SIGNS OF LIFE AMID MISERY REVEAL FILIPINOS' SPIRIT

As a foreign correspondent working in the middle of a horrendous disaster zone, I didn’t expect to see people having a good time — or asking me to play ball. I was even more stunned when I learned that the basketball goal was one of the first things this neighborhood rebuilt. It took a moment for me to realize that it made all the sense in the world. The kids wanted to play so they can take their minds off what happened, said Elanie Saranillo, one of the spectators. “And we want to watch so we, too, can forget.” 'We will rise again, as we have done so for the countless times. There is not a single calamity that can break us. We will get up, face the odds and win again and again... Go Filipinos!'  from A Dedication To Courage - The Filipino Spirit -Submitted by MGASPAR.


ALSO: After battle to survive Yolanda, the struggle to live

Cecilia Beltran, a 47-year-old mother of three, was queuing outside city hall in Tacloban for a power socket to charge her mobile phone as she told of her family's hourly struggle to subsist. "It's difficult. We beg for food from neighbors because relief aid has not arrived. We only eat once a day," she told AFP. "Our house is gone. We now live in a tent on the street.


SIGNS OF LIFE AMID MISERY REVEAL FILIPINOS' SPIRIT


In this Sunday, Nov. 17, 2013 photo, Typhoon Haiyan survivors play basketball in a destroyed neighborhood in Tacloban, Philippines. They found the hoop in the ruins of their obliterated neighborhood. They propped up the backboard with broken wood beams and rusty nails scavenged from vast mounds of storm-blasted homes. A crowd gathered around. And on one of the few stretches of road here that wasn’t overflowing with debris, they played basketball. (AP Photo/David Guttenfelder)

TACLOBAN, PHILIPPINES, DECEMBER 2, 2013 (MANILA BULLETIN) By Todd Pitman, AP - They found the hoop in the ruins of their obliterated neighborhood. They propped up the backboard with broken wood beams and rusty nails scavenged from vast mounds of storm-blasted homes.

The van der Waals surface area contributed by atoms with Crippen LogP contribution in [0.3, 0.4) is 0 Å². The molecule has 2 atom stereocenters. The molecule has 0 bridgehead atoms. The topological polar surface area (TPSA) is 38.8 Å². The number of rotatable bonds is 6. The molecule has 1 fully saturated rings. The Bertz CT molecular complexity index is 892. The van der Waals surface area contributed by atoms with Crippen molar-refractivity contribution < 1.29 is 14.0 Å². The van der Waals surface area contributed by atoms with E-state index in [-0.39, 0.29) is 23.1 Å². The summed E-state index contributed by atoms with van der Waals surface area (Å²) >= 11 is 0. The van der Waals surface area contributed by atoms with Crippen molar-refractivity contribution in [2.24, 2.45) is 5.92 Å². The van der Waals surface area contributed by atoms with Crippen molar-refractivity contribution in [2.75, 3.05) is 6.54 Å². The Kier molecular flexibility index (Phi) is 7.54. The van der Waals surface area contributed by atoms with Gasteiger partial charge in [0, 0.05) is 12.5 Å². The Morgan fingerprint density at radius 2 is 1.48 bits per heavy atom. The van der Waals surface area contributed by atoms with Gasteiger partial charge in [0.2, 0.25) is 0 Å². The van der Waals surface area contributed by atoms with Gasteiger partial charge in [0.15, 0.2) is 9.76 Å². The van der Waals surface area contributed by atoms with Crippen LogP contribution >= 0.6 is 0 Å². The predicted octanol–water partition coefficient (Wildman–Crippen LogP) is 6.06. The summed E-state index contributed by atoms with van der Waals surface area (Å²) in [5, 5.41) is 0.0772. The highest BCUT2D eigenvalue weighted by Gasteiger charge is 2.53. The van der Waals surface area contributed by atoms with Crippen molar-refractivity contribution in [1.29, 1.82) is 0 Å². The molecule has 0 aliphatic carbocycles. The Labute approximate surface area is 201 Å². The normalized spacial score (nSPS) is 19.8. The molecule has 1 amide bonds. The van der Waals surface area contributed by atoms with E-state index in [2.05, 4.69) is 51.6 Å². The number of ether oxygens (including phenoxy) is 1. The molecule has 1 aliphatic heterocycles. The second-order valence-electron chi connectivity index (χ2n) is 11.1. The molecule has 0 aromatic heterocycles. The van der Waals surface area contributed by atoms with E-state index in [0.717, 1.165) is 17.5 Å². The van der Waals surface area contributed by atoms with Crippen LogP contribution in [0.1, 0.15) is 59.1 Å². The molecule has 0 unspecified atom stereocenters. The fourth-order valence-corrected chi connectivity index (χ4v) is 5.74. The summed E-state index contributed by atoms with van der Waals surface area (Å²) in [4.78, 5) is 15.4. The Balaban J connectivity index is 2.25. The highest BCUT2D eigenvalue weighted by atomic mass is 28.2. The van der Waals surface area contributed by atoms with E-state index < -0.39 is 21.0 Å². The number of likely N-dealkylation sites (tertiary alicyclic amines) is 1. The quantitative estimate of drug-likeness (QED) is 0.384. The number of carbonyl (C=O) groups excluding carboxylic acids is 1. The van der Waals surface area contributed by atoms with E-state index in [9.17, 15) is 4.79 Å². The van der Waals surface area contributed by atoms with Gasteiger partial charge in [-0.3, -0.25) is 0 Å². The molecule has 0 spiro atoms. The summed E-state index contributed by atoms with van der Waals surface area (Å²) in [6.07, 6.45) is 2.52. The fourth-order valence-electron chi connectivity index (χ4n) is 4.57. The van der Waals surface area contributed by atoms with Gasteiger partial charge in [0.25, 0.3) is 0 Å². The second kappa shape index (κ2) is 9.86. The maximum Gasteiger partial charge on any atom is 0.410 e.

A crowd gathered around. And on one of the few stretches of road here that wasn’t overflowing with debris, they played basketball.

I didn’t know what to think at first when I stumbled upon six teenagers shooting hoops over the weekend in a wrecked neighborhood of Tacloban, a city that Typhoon Haiyan reduced to rubble, bodies and uprooted trees when it slammed into the Philippines Nov. 8.

As a foreign correspondent working in the middle of a horrendous disaster zone, I didn’t expect to see people having a good time — or asking me to play ball. I was even more stunned when I learned that the basketball goal was one of the first things this neighborhood rebuilt.

It took a moment for me to realize that it made all the sense in the world.

The kids wanted to play so they can take their minds off what happened, said Elanie Saranillo, one of the spectators. “And we want to watch so we, too, can forget.”

Saranillo, 22, now lives in a church after her own home was leveled by the storm.

Countless families lost loved ones to the typhoon, which killed more than 4,000 people. Hundreds of thousands of survivors have endured unimaginable suffering: hunger, thirst, makeshift shelter, little if any medical care, and a desperate, dayslong wait for aid to arrive. Tacloban was filled with hopeless, fear-filled faces. Even now, blackened bodies with peeling skin still lay by the roads, or are trapped under the rubble.

But as the crisis eases and aid begins to flow, hope is flickering. People smile, if only briefly, and joke, if only in passing. They are snippets of life. They do not mean, by any stretch, that people are happy in the face of tragedy. But for some, there is a newfound enthusiasm for life that comes from having just escaped death.

When a kid with mismatched shoes rolled the grimy, orange-and-yellow basketball my way, I was encouraged to attempt a slam dunk. I opted for free throws instead, and miraculously sank the first two, to immense cheers all around.

My third shot hit the rim, circled twice and rolled the wrong way. The crowd roared a sympathetic “Awwwwwwwwww.” There were a lot of laughs.

In Saranillo’s neighborhood, I saw four giggling children jumping up and down on two soiled mattresses strung across a cobweb of smashed wooden beams that had once formed somebody’s home. Two women stood on a hilltop high above, dancing.